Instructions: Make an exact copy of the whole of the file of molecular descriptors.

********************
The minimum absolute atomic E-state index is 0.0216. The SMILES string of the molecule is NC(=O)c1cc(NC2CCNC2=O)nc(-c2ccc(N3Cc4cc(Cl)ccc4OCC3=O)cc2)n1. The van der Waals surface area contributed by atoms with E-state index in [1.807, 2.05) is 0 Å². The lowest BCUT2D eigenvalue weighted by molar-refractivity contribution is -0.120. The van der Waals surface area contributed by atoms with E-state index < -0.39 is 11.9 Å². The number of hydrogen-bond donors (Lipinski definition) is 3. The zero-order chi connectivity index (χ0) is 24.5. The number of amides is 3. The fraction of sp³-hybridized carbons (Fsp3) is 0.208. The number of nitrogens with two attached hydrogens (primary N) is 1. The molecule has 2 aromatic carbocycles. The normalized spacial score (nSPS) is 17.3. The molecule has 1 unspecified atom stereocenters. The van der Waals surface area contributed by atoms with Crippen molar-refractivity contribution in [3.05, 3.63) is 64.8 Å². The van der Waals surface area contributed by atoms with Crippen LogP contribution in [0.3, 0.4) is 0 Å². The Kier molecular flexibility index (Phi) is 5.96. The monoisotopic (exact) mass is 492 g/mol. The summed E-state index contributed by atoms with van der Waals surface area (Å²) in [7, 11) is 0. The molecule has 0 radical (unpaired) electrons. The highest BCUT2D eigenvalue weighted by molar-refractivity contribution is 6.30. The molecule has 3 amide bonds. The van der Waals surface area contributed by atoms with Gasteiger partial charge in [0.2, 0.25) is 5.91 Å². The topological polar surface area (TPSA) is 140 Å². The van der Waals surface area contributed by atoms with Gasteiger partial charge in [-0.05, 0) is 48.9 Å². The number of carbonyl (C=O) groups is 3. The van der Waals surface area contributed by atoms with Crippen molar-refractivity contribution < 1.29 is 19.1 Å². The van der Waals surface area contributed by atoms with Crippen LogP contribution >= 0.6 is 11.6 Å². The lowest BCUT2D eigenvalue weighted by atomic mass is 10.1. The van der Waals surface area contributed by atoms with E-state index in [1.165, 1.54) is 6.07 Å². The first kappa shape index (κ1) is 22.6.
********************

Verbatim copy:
The minimum absolute atomic E-state index is 0.0216. The SMILES string of the molecule is NC(=O)c1cc(NC2CCNC2=O)nc(-c2ccc(N3Cc4cc(Cl)ccc4OCC3=O)cc2)n1. The van der Waals surface area contributed by atoms with E-state index in [1.807, 2.05) is 0 Å². The lowest BCUT2D eigenvalue weighted by molar-refractivity contribution is -0.120. The van der Waals surface area contributed by atoms with E-state index < -0.39 is 11.9 Å². The number of hydrogen-bond donors (Lipinski definition) is 3. The zero-order chi connectivity index (χ0) is 24.5. The number of amides is 3. The fraction of sp³-hybridized carbons (Fsp3) is 0.208. The number of nitrogens with two attached hydrogens (primary N) is 1. The molecule has 2 aromatic carbocycles. The normalized spacial score (nSPS) is 17.3. The molecule has 1 unspecified atom stereocenters. The van der Waals surface area contributed by atoms with Crippen molar-refractivity contribution in [3.05, 3.63) is 64.8 Å². The van der Waals surface area contributed by atoms with Crippen LogP contribution in [0.3, 0.4) is 0 Å². The Kier molecular flexibility index (Phi) is 5.96. The monoisotopic (exact) mass is 492 g/mol. The summed E-state index contributed by atoms with van der Waals surface area (Å²) in [7, 11) is 0. The molecule has 0 radical (unpaired) electrons. The highest BCUT2D eigenvalue weighted by molar-refractivity contribution is 6.30. The molecule has 3 amide bonds. The van der Waals surface area contributed by atoms with Gasteiger partial charge in [0.2, 0.25) is 5.91 Å². The topological polar surface area (TPSA) is 140 Å². The van der Waals surface area contributed by atoms with Gasteiger partial charge in [-0.05, 0) is 48.9 Å². The number of carbonyl (C=O) groups is 3. The van der Waals surface area contributed by atoms with Crippen molar-refractivity contribution < 1.29 is 19.1 Å². The van der Waals surface area contributed by atoms with Crippen LogP contribution >= 0.6 is 11.6 Å². The lowest BCUT2D eigenvalue weighted by atomic mass is 10.1. The van der Waals surface area contributed by atoms with E-state index in [1.165, 1.54) is 6.07 Å². The first kappa shape index (κ1) is 22.6.